Photo credit to the cover art of the book by Kass McGann (whose book I have not read, but whose title was perfect for this post ). NOTE: The opinions expressed in this post are not reflective of Kass McGann and are only my own.

Screw Your Passion: A Brief Homage to a Derek Sivers Quote …and A Better Solution

Perhaps I am a contrarian. Perhaps I’m just too exasperated by this incessant mantra “You have to find your passion!” Either way, here’s a new take on the most regurgitated phrase in the entrepreneurial space.

I knew of Derek Sivers, but his recent comment on the James Altucher podcast resonated with me on such a deep level that I was inspired to write about it and share it. Derek spoke about the overwhelming response to his previous podcast with Tim Ferris and the fact that he gladly responded to over 6000 emails. When James Altucher asked him about what the thrust of most of those questions was, Derek named a couple of ideas — but the theme of “I haven’t found my passion” seemed to be among the zeitgeist.

His remarks really epitomized how people (and most especially budding entrepreneurs) can take hold of an idea so literally that they become paralyzed or fail to launch because of how those who have “made it” continue to reiterate a singular point. He shared how so many people were beating themselves up because they couldn’t find their passion and landed in a place of struggle, which further prevented them from embarking on a new direction or project.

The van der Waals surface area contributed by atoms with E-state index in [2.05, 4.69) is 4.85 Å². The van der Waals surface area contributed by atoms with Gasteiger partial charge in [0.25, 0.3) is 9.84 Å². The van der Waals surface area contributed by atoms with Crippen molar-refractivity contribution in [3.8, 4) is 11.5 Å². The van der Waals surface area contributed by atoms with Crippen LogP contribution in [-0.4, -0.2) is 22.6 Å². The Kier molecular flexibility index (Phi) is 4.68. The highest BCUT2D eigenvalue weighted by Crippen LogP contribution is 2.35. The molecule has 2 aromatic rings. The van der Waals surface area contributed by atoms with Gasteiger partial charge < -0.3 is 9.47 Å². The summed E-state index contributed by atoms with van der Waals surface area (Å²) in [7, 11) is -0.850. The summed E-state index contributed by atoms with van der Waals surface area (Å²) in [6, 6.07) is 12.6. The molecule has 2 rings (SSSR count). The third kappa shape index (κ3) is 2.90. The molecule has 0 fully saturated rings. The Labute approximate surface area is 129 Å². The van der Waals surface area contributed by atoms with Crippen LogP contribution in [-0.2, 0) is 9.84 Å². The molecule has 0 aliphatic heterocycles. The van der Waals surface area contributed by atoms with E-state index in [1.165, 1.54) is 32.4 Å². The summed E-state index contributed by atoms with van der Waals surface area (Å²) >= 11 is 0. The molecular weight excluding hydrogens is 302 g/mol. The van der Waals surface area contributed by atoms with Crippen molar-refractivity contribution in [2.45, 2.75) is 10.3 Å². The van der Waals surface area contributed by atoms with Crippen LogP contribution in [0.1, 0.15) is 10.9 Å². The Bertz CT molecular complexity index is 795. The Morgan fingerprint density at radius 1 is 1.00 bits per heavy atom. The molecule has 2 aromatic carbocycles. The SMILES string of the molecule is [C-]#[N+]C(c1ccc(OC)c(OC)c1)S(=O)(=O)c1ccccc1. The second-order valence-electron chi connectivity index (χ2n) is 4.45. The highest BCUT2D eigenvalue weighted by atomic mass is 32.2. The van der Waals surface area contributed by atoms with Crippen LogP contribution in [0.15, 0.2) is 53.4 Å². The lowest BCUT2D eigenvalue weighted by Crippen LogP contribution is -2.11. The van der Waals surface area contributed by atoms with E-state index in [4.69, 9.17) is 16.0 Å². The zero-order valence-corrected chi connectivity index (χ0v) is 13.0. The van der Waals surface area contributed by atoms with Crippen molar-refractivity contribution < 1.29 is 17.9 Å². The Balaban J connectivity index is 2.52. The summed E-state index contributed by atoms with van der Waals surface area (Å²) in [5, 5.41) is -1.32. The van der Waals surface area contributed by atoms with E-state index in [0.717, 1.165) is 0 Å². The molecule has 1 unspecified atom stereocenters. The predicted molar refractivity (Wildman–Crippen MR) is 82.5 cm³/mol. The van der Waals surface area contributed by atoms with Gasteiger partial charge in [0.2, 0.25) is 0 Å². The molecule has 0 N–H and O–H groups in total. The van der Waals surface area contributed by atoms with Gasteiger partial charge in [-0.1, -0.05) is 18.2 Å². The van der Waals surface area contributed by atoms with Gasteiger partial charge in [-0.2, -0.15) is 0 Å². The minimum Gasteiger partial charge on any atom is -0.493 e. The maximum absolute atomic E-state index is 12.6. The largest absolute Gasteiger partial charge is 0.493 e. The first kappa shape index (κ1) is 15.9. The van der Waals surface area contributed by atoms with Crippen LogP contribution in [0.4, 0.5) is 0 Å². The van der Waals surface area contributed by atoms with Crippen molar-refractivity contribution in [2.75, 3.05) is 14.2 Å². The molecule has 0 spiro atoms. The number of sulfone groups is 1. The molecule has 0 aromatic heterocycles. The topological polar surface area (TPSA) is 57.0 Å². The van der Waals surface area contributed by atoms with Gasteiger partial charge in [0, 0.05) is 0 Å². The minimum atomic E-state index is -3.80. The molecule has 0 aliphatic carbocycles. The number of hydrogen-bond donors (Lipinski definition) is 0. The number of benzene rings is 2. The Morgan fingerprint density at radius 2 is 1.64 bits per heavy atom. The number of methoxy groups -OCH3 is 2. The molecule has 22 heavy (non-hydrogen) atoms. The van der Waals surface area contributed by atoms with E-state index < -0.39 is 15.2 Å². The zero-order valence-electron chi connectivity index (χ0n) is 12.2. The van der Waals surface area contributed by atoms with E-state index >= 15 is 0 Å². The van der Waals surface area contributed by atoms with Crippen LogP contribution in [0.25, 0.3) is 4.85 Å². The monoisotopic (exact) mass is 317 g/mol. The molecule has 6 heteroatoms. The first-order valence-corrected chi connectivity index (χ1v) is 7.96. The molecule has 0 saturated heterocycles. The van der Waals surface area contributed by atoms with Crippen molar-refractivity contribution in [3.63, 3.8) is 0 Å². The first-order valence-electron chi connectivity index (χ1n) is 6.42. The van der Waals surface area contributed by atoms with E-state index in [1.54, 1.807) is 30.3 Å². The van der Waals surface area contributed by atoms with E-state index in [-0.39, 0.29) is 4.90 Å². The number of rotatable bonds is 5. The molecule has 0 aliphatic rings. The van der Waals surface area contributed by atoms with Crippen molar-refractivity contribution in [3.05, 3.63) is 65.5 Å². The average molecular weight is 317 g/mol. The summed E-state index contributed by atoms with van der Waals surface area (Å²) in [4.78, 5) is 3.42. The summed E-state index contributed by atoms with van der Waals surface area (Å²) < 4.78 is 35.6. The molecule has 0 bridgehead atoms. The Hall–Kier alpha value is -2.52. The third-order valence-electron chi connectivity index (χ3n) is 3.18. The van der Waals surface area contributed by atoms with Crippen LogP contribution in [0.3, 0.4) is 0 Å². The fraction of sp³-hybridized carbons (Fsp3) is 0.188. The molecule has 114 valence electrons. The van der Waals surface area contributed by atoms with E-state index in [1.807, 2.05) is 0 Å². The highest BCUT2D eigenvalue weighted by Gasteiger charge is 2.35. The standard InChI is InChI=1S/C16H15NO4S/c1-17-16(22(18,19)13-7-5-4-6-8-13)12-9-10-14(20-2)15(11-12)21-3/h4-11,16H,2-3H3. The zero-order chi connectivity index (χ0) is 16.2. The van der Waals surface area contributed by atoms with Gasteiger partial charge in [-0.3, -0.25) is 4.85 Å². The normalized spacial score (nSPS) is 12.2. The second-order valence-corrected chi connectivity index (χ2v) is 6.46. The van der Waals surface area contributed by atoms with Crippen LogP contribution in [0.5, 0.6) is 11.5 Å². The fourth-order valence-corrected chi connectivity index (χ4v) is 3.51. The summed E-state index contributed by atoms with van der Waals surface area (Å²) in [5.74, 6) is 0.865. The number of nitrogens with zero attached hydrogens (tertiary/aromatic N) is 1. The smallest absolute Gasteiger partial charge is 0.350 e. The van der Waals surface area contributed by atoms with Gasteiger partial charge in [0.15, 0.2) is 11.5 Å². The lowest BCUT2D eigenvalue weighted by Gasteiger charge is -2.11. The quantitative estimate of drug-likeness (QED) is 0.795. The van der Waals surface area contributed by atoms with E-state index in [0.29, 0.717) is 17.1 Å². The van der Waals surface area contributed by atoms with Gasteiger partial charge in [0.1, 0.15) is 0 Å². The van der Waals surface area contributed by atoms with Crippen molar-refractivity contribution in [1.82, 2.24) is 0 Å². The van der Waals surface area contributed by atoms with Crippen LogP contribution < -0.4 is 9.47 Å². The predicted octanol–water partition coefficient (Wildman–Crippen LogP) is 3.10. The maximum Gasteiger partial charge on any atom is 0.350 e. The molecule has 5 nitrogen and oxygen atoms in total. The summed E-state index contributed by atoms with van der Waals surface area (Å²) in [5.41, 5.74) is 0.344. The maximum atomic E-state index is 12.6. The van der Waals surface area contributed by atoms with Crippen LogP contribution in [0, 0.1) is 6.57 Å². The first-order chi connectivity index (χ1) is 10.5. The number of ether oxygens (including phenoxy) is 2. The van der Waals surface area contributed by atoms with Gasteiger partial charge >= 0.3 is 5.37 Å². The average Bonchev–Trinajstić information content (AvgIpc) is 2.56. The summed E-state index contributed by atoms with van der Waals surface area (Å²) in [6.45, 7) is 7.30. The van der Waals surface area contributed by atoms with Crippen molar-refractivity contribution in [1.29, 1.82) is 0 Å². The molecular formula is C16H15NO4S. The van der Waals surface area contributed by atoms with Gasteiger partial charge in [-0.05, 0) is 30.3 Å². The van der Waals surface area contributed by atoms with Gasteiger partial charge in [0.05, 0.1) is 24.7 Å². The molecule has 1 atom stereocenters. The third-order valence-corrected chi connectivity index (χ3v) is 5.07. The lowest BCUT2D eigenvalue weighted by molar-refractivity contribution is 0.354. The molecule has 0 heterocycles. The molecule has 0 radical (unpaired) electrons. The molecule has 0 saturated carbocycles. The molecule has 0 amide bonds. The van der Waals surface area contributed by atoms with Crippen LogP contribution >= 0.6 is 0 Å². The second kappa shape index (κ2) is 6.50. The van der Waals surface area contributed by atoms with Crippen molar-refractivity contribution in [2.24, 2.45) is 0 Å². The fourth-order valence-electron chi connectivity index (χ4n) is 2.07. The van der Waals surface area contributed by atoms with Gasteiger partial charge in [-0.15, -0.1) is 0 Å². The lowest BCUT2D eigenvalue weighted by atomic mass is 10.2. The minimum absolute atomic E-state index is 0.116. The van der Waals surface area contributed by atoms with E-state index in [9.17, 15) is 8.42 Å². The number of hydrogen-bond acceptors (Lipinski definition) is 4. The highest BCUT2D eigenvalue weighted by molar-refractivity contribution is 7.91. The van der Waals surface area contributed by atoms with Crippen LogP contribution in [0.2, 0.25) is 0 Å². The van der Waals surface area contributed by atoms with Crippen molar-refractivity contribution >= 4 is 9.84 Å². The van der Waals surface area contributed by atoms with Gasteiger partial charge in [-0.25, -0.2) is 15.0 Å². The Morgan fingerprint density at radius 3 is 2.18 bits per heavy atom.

The emerging theme was that the wholesale fear of “not finding your passion” was actually more detrimental to people than it was helpful. I found this to be very true in talking with several other people. Many of those looking for “purpose” or “passion” described themselves as lost and downtrodden by this ‘lack’. Many felt that if this “all important passion” didn’t consume every fiber of their being in the way the successful people described that they were somehow radically off track.